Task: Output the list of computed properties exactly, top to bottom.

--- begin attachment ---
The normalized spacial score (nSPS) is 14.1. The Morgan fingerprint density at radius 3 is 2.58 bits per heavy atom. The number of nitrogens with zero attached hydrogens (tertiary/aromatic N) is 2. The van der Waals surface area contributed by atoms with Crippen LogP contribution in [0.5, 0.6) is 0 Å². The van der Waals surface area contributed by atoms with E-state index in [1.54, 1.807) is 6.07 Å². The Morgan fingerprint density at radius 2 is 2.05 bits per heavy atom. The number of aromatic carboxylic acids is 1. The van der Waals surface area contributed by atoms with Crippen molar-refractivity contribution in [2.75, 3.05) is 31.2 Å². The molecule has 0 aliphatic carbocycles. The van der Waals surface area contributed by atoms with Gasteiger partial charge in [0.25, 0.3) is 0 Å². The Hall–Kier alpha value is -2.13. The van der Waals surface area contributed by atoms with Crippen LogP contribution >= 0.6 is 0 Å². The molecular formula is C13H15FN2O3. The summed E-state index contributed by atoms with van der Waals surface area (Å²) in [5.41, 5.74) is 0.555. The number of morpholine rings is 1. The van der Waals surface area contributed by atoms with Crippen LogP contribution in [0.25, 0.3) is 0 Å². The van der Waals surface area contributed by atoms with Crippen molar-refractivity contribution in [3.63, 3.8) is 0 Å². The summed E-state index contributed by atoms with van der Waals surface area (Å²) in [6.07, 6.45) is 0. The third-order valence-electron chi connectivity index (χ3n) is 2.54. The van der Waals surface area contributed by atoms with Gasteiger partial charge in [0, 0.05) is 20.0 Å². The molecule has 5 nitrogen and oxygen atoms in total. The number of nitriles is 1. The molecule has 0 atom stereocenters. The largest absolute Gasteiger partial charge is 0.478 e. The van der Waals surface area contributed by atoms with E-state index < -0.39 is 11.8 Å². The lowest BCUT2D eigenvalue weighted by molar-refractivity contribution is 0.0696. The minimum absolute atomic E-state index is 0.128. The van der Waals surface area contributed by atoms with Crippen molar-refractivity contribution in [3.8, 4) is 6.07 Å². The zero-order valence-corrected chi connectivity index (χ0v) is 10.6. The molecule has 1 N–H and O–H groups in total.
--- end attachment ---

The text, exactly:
The normalized spacial score (nSPS) is 14.1. The Morgan fingerprint density at radius 3 is 2.58 bits per heavy atom. The number of nitrogens with zero attached hydrogens (tertiary/aromatic N) is 2. The van der Waals surface area contributed by atoms with Crippen LogP contribution in [0.5, 0.6) is 0 Å². The van der Waals surface area contributed by atoms with E-state index in [1.54, 1.807) is 6.07 Å². The Morgan fingerprint density at radius 2 is 2.05 bits per heavy atom. The number of aromatic carboxylic acids is 1. The van der Waals surface area contributed by atoms with Crippen molar-refractivity contribution in [2.75, 3.05) is 31.2 Å². The molecule has 0 aliphatic carbocycles. The van der Waals surface area contributed by atoms with Gasteiger partial charge in [0.25, 0.3) is 0 Å². The Hall–Kier alpha value is -2.13. The van der Waals surface area contributed by atoms with Crippen LogP contribution >= 0.6 is 0 Å². The molecular formula is C13H15FN2O3. The summed E-state index contributed by atoms with van der Waals surface area (Å²) in [5.41, 5.74) is 0.555. The number of morpholine rings is 1. The van der Waals surface area contributed by atoms with Crippen LogP contribution in [0.25, 0.3) is 0 Å². The van der Waals surface area contributed by atoms with Crippen molar-refractivity contribution in [3.63, 3.8) is 0 Å². The summed E-state index contributed by atoms with van der Waals surface area (Å²) in [6.07, 6.45) is 0. The third-order valence-electron chi connectivity index (χ3n) is 2.54. The van der Waals surface area contributed by atoms with Gasteiger partial charge in [0, 0.05) is 20.0 Å². The molecule has 5 nitrogen and oxygen atoms in total. The number of nitriles is 1. The molecule has 0 atom stereocenters. The largest absolute Gasteiger partial charge is 0.478 e. The van der Waals surface area contributed by atoms with E-state index < -0.39 is 11.8 Å². The lowest BCUT2D eigenvalue weighted by molar-refractivity contribution is 0.0696. The minimum absolute atomic E-state index is 0.128. The van der Waals surface area contributed by atoms with Crippen molar-refractivity contribution in [3.8, 4) is 6.07 Å². The zero-order valence-corrected chi connectivity index (χ0v) is 10.6. The molecule has 1 N–H and O–H groups in total.